After third grade of elementary school, native Hebrew speakers in Israel gradually become expert in reading two kinds of writing systems: the one they start with that contains signs for every phoneme of the spoken language, and another, to which they are steadily introduced, beginning with the second grade, which omits most vowels, together with few consonantal distinctions. Earlier studies indicate that single voweled words are read faster than unvoweled words, particularly in a naming task. This study examined another possible contribution of vowel signs in reading Hebrew: Its effect on memory and comprehension. It was assumed that if subvocalization facilitates memory of words while reading, and if vowel signs facilitate phonological processing, as is perhaps the case in naming tasks, then vowelization may intensify the processing of the articulatory loop and this should improve memory and comprehension. Our first two experiments assessed the contribution of vowel signs to the memory of word lists in either recognition memory or word recall tasks. The third experiment examined the contribution of vowel signs to the reading of connected texts. We found that vowel signs speeded up recognition memory of words in third graders, and improved the recall of words printed in the context of mixed lists in sixth graders. We also found that vowelization improved memory and comprehension of some prose texts.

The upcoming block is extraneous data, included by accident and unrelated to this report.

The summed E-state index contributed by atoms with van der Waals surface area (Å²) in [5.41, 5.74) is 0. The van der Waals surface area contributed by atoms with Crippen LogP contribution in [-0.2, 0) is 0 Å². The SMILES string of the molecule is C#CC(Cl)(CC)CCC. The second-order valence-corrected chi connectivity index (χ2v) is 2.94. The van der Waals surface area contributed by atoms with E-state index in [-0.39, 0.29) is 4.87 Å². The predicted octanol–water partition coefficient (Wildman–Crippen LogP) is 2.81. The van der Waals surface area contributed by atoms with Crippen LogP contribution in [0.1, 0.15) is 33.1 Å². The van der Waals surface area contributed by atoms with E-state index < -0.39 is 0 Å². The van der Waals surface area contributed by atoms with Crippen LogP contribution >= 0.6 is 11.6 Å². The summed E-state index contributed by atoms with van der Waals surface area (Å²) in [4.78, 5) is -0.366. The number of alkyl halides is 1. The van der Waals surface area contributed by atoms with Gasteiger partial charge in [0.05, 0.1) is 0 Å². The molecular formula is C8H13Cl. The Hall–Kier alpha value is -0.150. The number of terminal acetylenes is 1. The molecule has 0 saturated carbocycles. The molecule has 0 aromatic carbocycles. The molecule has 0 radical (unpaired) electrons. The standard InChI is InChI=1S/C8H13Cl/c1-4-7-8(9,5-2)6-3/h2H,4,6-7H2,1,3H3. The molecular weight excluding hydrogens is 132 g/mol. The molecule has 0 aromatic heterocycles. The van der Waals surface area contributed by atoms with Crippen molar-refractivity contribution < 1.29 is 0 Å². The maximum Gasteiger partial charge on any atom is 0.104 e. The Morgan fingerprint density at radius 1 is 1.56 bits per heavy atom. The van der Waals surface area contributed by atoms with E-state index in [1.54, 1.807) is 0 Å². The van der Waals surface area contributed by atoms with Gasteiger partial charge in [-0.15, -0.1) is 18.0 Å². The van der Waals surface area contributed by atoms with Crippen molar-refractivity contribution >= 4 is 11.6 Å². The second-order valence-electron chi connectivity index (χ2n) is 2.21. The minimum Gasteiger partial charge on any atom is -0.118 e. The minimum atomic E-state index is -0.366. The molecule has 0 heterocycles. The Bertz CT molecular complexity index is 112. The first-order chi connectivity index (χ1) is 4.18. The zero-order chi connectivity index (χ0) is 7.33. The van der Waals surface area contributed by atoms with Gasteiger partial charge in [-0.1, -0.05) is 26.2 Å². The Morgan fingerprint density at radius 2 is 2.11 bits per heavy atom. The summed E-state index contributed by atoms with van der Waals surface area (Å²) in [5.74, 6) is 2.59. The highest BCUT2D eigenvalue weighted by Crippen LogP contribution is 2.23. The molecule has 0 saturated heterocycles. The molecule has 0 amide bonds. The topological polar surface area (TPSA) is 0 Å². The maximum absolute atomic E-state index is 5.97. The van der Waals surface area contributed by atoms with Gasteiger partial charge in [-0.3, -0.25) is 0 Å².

Reading and Writing – Springer Journals
Published: Oct 15, 2004
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